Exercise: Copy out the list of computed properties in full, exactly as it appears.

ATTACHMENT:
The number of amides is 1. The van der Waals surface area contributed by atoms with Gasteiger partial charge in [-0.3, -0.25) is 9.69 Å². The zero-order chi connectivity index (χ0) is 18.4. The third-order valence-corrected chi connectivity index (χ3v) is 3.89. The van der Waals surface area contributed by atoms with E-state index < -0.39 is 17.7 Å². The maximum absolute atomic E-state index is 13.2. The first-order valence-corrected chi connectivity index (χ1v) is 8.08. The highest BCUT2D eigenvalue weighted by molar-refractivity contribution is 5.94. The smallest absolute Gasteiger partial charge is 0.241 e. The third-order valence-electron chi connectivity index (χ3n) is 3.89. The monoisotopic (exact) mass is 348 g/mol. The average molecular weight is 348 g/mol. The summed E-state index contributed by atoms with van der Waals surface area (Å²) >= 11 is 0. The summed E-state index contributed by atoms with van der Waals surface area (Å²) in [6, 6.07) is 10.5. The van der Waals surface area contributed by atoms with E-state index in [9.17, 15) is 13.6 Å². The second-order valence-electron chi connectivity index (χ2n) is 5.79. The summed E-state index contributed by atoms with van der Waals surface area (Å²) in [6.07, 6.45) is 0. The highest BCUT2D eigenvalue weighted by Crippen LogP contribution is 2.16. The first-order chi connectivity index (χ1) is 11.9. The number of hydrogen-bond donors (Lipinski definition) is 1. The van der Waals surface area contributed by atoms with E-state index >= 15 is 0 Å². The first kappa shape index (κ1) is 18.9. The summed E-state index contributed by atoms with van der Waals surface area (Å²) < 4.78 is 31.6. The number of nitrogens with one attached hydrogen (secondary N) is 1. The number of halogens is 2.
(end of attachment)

The number of amides is 1. The van der Waals surface area contributed by atoms with Gasteiger partial charge in [-0.3, -0.25) is 9.69 Å². The zero-order chi connectivity index (χ0) is 18.4. The third-order valence-corrected chi connectivity index (χ3v) is 3.89. The van der Waals surface area contributed by atoms with E-state index < -0.39 is 17.7 Å². The maximum absolute atomic E-state index is 13.2. The first-order valence-corrected chi connectivity index (χ1v) is 8.08. The highest BCUT2D eigenvalue weighted by molar-refractivity contribution is 5.94. The smallest absolute Gasteiger partial charge is 0.241 e. The third-order valence-electron chi connectivity index (χ3n) is 3.89. The monoisotopic (exact) mass is 348 g/mol. The average molecular weight is 348 g/mol. The summed E-state index contributed by atoms with van der Waals surface area (Å²) >= 11 is 0. The summed E-state index contributed by atoms with van der Waals surface area (Å²) in [6, 6.07) is 10.5. The van der Waals surface area contributed by atoms with E-state index in [9.17, 15) is 13.6 Å². The second-order valence-electron chi connectivity index (χ2n) is 5.79. The summed E-state index contributed by atoms with van der Waals surface area (Å²) in [6.07, 6.45) is 0. The highest BCUT2D eigenvalue weighted by Crippen LogP contribution is 2.16. The first-order chi connectivity index (χ1) is 11.9. The number of hydrogen-bond donors (Lipinski definition) is 1. The van der Waals surface area contributed by atoms with E-state index >= 15 is 0 Å². The first kappa shape index (κ1) is 18.9. The summed E-state index contributed by atoms with van der Waals surface area (Å²) < 4.78 is 31.6. The number of nitrogens with one attached hydrogen (secondary N) is 1. The number of halogens is 2.